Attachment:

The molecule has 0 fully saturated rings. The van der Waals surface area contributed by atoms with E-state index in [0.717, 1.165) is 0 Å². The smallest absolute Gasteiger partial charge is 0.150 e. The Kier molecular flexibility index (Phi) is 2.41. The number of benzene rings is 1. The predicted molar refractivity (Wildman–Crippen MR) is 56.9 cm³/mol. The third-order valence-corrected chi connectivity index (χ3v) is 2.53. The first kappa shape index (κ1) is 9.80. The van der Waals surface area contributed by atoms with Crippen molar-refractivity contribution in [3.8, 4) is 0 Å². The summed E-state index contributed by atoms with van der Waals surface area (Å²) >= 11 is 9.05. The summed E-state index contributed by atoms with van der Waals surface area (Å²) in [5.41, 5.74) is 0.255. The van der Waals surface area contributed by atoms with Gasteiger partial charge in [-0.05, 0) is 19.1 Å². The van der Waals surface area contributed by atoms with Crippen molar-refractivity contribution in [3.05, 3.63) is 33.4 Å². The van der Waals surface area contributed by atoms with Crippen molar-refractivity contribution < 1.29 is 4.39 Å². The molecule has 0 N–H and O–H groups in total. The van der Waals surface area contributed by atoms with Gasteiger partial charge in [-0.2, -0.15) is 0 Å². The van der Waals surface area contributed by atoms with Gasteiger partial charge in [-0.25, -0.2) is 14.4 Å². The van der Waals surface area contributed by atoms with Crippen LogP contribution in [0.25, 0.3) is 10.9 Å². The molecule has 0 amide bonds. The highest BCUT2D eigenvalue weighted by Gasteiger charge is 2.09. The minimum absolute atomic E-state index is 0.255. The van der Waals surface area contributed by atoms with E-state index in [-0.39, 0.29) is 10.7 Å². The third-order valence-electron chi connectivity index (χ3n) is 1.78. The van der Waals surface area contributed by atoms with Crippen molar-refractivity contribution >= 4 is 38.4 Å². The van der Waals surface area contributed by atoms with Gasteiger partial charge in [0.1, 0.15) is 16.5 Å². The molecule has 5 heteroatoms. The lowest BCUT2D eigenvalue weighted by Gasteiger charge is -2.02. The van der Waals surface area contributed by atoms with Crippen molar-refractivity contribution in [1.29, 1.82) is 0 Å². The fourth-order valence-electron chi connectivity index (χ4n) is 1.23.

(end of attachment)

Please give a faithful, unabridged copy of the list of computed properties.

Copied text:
The molecule has 0 fully saturated rings. The van der Waals surface area contributed by atoms with E-state index in [0.717, 1.165) is 0 Å². The smallest absolute Gasteiger partial charge is 0.150 e. The Kier molecular flexibility index (Phi) is 2.41. The number of benzene rings is 1. The predicted molar refractivity (Wildman–Crippen MR) is 56.9 cm³/mol. The third-order valence-corrected chi connectivity index (χ3v) is 2.53. The first kappa shape index (κ1) is 9.80. The van der Waals surface area contributed by atoms with Crippen molar-refractivity contribution in [3.8, 4) is 0 Å². The summed E-state index contributed by atoms with van der Waals surface area (Å²) >= 11 is 9.05. The summed E-state index contributed by atoms with van der Waals surface area (Å²) in [5.41, 5.74) is 0.255. The van der Waals surface area contributed by atoms with Gasteiger partial charge in [-0.05, 0) is 19.1 Å². The van der Waals surface area contributed by atoms with Crippen molar-refractivity contribution in [3.05, 3.63) is 33.4 Å². The van der Waals surface area contributed by atoms with Crippen molar-refractivity contribution < 1.29 is 4.39 Å². The molecule has 0 N–H and O–H groups in total. The van der Waals surface area contributed by atoms with Gasteiger partial charge in [-0.2, -0.15) is 0 Å². The van der Waals surface area contributed by atoms with Gasteiger partial charge in [-0.25, -0.2) is 14.4 Å². The van der Waals surface area contributed by atoms with Crippen LogP contribution in [0.25, 0.3) is 10.9 Å². The molecule has 0 amide bonds. The highest BCUT2D eigenvalue weighted by Gasteiger charge is 2.09. The minimum absolute atomic E-state index is 0.255. The van der Waals surface area contributed by atoms with E-state index in [-0.39, 0.29) is 10.7 Å². The third-order valence-electron chi connectivity index (χ3n) is 1.78. The van der Waals surface area contributed by atoms with Crippen molar-refractivity contribution >= 4 is 38.4 Å². The van der Waals surface area contributed by atoms with Gasteiger partial charge in [0.1, 0.15) is 16.5 Å². The molecule has 5 heteroatoms. The lowest BCUT2D eigenvalue weighted by Gasteiger charge is -2.02. The van der Waals surface area contributed by atoms with Crippen molar-refractivity contribution in [1.29, 1.82) is 0 Å². The fourth-order valence-electron chi connectivity index (χ4n) is 1.23.